Today, the Tower of London is most well known for its macabre history as a prison. However, not all prisoners were subject to cruel conditions. Wealthy inmates were often provided with luxurious accommodations and some were even allowed to leave on hunting trips. Scottish King John Balliol is one example of such a prisoner. When he was imprisoned at the Tower for three years, he was allowed to bring his servants, hunting dogs, and wife with him.


Despite the Tower’s reputation, only a small fraction of inmates were actually tortured, primarily during the 16th and 17th centuries. When it was employed, torture was used to obtain information rather than as a punishment in itself. The rack was the most widely used instrument of torture, designed to stretch the victim’s body, eventually dislocating the limbs from their sockets. Less commonly used, the Scavenger’s Daughter was a device that had the opposite effect, compressing the victim’s body into painful positions. Guy Fawkes is perhaps the most famous prisoner tortured at the Tower of London, following the Gunpowder Plot of 1605.


While torture was relatively rare, executions were much more common. Throughout the Tower’s history, prisoners have been executed using a variety of methods including beheading, firing squad, and hanging. Many notorious executions at the Tower of London occurred at the hand of King Henry VIII. Sir Thomas More was beheaded after refusing to recognize King Henry VIII as the head of the Church of England. And later, King Henry VIII famously ordered the executions of his second wife, Anne Boleyn, and his fifth wife, Catherine Howard, which were also carried out at the Tower of London.

Modern Operations

Modern Operations

The Tower of London has operated as a tourist attraction since the late 19th century. However, it has returned to its roots on several occasions since then. During World War I, 11 German spies were executed at the Tower of London. The facility also served as a prison during World War II, and Hitler’s second in command, Rudolf Hess was incarcerated there in 1941 after he was captured in Scotland. In August 1941, German spy Josef Jakobs became the last person to be executed at the Tower.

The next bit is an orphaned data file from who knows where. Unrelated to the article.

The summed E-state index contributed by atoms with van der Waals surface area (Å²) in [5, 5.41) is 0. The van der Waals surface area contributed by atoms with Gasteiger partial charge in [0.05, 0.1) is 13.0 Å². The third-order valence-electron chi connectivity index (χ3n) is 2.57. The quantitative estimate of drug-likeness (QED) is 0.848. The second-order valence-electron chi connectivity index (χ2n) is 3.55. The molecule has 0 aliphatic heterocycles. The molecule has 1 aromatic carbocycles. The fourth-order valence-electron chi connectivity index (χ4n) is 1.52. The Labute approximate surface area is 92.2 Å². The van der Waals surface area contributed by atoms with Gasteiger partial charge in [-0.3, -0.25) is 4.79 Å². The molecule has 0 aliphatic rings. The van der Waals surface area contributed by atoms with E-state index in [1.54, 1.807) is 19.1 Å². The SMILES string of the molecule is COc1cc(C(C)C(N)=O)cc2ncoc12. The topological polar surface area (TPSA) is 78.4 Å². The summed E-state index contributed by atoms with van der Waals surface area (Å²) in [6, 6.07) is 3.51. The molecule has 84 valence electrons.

Since World War II, the Tower of London has returned to its operations as a tourist destination with a number of exhibits for guests to explore. One of the highlights visitors can see is the Crown Jewels, a symbol of the British Monarchy. The impressive collection includes a total of  23,578 gemstones, fittingly housed in the Jewel House. The Crown Jewels are a popular attraction in themselves, and it’s estimated that over 30 million people have seen them in their present setting at the Tower.


The complex is also home to several famous ravens, known as the guardians of the Tower. According to a legend that dates back to King Charles II, it’s said that the kingdom and the Tower of London will fall if the six resident ravens ever leave the fortress. Today, seven ravens named Jubilee, Harris, Gripp, Rocky, Erin, Poppy, and Georgie make their home at the Tower. They are free to roam during the day and a Ravenmaster is employed to care for the guardians of the Tower.